Patan Museum

Patan Museum is a UNESCO World Heritage Site and the former royal residence of the Malla dynasty between 14th and 18th centuries. It sits amidst Newa-style temples in a section of the Royal Palace at Patan Durbar Square, a portion of which served as a prison until 1990 CE. Kathmandu Triennale 2077 presents here a conversation, built on both confrontation and harmony, between different lineages of artistic grammar; from paubha painting and East Asian ink, to amulet making and hair braiding around the world. These lineages intersect and synchronise in our time as contemporary forms of artistic expression, some against the odds of history, vibrantly making sense of fractures, multiplicities, and common stages. But the exhibition here is also looking beyond the dominant traditions of the contexts it brings, showcasing practices from communities that have often been subjected to processes of internal colonisation by their own, often post-colonial, state and its official cultural narratives, with a particular focus on Nepal. 


As you enter the different spaces of the museum and the neighbouring spaces at Bahadur Shah Baithak, you will encounter artworks that connect our bodies, their insides, the networked maps of our social worlds, and the cosmos with its frightening designs. You will see artists who have worked in different traditions, whether thangka or pandanus, yet all of them are of our time. Many of the artists harness the power of women to think about our world. As you enter one of the corridors, artists speak from the (gendered) body – its microscopic interiors, its laterals in the social crust of the Earth and its higher place in the universe – with each level populated by strangers and dangers, as seen through different traditions of healing and art. The highest level of the exhibition is occupied by a multitude of medical thinking and imagination, with their different cultural histories and understandings of where disease nests, what it is to be healed, what should be left untouched, and when to let go.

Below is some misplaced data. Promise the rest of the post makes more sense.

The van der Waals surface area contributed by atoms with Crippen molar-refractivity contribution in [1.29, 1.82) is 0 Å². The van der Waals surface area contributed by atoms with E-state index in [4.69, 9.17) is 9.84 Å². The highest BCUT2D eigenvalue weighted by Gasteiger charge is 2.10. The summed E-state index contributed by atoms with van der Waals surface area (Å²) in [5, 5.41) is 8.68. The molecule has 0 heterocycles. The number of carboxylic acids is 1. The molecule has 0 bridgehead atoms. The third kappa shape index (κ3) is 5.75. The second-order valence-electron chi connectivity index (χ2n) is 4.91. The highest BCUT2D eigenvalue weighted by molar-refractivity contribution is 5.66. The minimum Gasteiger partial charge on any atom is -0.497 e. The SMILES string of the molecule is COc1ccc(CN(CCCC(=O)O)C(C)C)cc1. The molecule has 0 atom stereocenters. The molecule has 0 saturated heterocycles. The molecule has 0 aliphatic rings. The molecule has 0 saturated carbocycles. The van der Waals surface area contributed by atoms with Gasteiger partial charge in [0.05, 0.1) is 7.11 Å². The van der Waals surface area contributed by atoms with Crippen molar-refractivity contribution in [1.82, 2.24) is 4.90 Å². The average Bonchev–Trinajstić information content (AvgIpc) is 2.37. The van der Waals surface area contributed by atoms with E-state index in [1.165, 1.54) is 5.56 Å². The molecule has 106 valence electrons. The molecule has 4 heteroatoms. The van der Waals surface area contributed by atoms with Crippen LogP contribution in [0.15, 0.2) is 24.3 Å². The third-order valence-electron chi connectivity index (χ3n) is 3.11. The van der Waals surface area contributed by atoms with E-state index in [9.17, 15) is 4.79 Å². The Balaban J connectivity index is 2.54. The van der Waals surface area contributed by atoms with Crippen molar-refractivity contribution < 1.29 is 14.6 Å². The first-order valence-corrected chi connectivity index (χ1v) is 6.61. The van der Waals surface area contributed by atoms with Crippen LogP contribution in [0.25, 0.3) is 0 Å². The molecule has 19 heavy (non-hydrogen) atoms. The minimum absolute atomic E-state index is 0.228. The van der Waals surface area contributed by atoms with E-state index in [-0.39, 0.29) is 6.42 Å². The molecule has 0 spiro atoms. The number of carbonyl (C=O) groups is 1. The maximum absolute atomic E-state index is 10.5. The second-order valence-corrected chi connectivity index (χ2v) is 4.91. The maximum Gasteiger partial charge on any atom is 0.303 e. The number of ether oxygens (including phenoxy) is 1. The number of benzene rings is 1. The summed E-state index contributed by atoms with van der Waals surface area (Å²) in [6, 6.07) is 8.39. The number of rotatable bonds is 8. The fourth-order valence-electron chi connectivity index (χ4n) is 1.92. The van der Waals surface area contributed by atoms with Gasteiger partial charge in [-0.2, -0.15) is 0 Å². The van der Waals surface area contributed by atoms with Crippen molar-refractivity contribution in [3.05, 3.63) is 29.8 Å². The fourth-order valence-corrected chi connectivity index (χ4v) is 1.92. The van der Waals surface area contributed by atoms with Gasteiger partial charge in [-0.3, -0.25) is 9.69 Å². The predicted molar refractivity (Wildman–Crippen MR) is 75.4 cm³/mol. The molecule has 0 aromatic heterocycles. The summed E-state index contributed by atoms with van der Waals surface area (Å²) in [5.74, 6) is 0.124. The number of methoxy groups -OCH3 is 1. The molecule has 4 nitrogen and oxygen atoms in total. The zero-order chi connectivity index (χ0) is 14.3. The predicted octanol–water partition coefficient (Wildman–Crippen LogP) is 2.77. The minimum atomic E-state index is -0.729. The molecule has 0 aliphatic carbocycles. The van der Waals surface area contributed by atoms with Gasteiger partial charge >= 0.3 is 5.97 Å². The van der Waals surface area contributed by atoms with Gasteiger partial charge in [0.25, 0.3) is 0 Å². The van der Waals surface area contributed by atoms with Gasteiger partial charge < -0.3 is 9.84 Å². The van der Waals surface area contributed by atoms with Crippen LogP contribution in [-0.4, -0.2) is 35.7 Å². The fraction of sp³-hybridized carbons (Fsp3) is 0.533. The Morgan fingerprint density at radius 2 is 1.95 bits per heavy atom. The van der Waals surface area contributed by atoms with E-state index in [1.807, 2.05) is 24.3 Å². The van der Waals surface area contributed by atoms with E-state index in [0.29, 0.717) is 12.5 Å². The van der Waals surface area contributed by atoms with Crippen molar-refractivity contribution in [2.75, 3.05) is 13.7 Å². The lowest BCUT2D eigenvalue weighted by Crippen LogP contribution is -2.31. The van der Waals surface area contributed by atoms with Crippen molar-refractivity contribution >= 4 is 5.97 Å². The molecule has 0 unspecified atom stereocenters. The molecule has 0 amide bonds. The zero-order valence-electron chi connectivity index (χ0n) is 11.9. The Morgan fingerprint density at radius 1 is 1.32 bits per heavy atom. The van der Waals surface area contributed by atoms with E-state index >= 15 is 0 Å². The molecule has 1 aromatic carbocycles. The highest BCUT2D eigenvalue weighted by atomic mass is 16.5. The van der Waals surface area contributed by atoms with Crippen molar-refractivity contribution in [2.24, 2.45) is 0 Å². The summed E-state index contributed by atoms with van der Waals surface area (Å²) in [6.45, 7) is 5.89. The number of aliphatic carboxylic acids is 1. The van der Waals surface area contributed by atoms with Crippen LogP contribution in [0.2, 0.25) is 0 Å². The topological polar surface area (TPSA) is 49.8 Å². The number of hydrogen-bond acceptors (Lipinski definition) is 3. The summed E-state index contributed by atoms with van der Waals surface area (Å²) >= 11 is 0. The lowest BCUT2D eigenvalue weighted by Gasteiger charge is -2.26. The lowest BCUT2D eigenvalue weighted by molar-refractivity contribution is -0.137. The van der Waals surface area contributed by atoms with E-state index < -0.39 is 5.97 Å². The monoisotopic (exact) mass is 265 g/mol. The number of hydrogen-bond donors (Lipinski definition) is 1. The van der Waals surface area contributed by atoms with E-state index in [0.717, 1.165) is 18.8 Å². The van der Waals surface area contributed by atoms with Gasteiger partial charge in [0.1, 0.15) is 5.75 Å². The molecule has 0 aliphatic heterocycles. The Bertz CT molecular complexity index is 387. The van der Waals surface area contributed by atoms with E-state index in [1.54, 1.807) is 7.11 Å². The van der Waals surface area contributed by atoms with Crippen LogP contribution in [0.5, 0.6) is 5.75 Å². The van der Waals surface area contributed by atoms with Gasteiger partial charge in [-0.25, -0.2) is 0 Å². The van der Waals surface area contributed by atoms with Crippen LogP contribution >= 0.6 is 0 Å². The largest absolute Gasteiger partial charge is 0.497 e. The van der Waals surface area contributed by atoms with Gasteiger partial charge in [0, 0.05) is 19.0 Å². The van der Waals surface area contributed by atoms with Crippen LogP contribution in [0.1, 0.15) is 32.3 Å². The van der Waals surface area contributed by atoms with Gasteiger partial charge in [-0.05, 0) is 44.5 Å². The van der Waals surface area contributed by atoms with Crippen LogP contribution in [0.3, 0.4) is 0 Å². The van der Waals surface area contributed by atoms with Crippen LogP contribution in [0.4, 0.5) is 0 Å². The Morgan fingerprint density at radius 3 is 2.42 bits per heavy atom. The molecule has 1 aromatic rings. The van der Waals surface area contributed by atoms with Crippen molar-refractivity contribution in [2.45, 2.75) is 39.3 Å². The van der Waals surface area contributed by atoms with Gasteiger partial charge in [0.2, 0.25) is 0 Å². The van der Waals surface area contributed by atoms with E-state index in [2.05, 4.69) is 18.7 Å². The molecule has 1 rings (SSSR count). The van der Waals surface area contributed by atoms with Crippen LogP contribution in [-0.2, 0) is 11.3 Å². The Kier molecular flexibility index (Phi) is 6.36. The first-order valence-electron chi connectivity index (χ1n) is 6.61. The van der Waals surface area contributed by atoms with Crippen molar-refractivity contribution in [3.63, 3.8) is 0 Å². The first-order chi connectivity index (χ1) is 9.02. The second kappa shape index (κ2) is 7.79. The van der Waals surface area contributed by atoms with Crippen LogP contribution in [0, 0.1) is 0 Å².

As you cross between Keshav Narayan Chowk and Sundari Chowk, through the museum’s beautiful ancient gardens, you are reminded of the Kathmandu Triennale 2077 exhibition at the Taragaon Museum. Just as medicine sees more than the inside of our bodies, and mapping the world draws both more and less than what really exists in the terrain, unseen by humans, gardens are themselves small visions of both a human organism and of the entire universe. Tending to a garden is akin to healing a body and to keeping a cosmic balance. But gardens were seen very differently across continents; implausible symmetric rows of calming but petty harmony; serene surfaces of water dividing the world in unreal halves; mountains and waterfalls and oceans no bigger than a gravesite; savagery hidden in a manor’s lawn; or gardens built by people who conquered their freedom after enslavement, summoning the landscapes of the home continent, with its crops, knowledge, and beauty


Below is the list of artists whose artworks were presented at Patan Museum.

Keshav Narayan Chowk

Baachi Devi + Manjula Devi Thakur + Palati Devi | Bal Krishna Banamala | Bhakta Bahadur Sarki | Chet Kumari Chitrakar | Dal Bahadur Gurung | Freddy Mamani | Hung Fai | Hung Fai + Wai Pong Yu | Ion Grigorescu | Jivarama | Korakrit Arunanondchai + Alex Gvojic | Lok Chitrakar | Puran Khadka | Sakarin Krue-On | Seema Sharma Shah | Shraddha Shrestha | Tamu Pyelhu Sangh  | Tan Zi Hao


Sundari Chowk

Ana Mendieta | Andrew Thomas Huang | Antonio Pichillá | Ashmina Ranjit | Batsa Gopal Vaidya | Brittney Leeanne Williams | Chan Kwok-yuen | Chenda Singe Lama | Chija Lama | Citra Sasmita | Dedron | Emma Kunz | Gopal Kumal + Buddha Man Kumal + Dukharam Chaudhary + Sahadev Tharu + Chotu Tharu + Tulsi Ram Tharu | Gyempo Wangchuk | Izmail Efimov | J.D. 'Okhai Ojeikere | Lam Tung Pang | Lok Chitrakar | Mona Vătămanu + Florin Tudor | Patrizio Di Massimo | Sheroanawe Hakihiiwe | Urgen Dorje Sherpa | Wing Po So

View and download the PDF of the catalogue for Kathmandu Triennale 2077 exhibition here.
View the virtual exhibition for Kathmandu Triennale 2077 here.


Kathmandu Triennale 2077 was made possible by the generous support of various Sponsors and Partners
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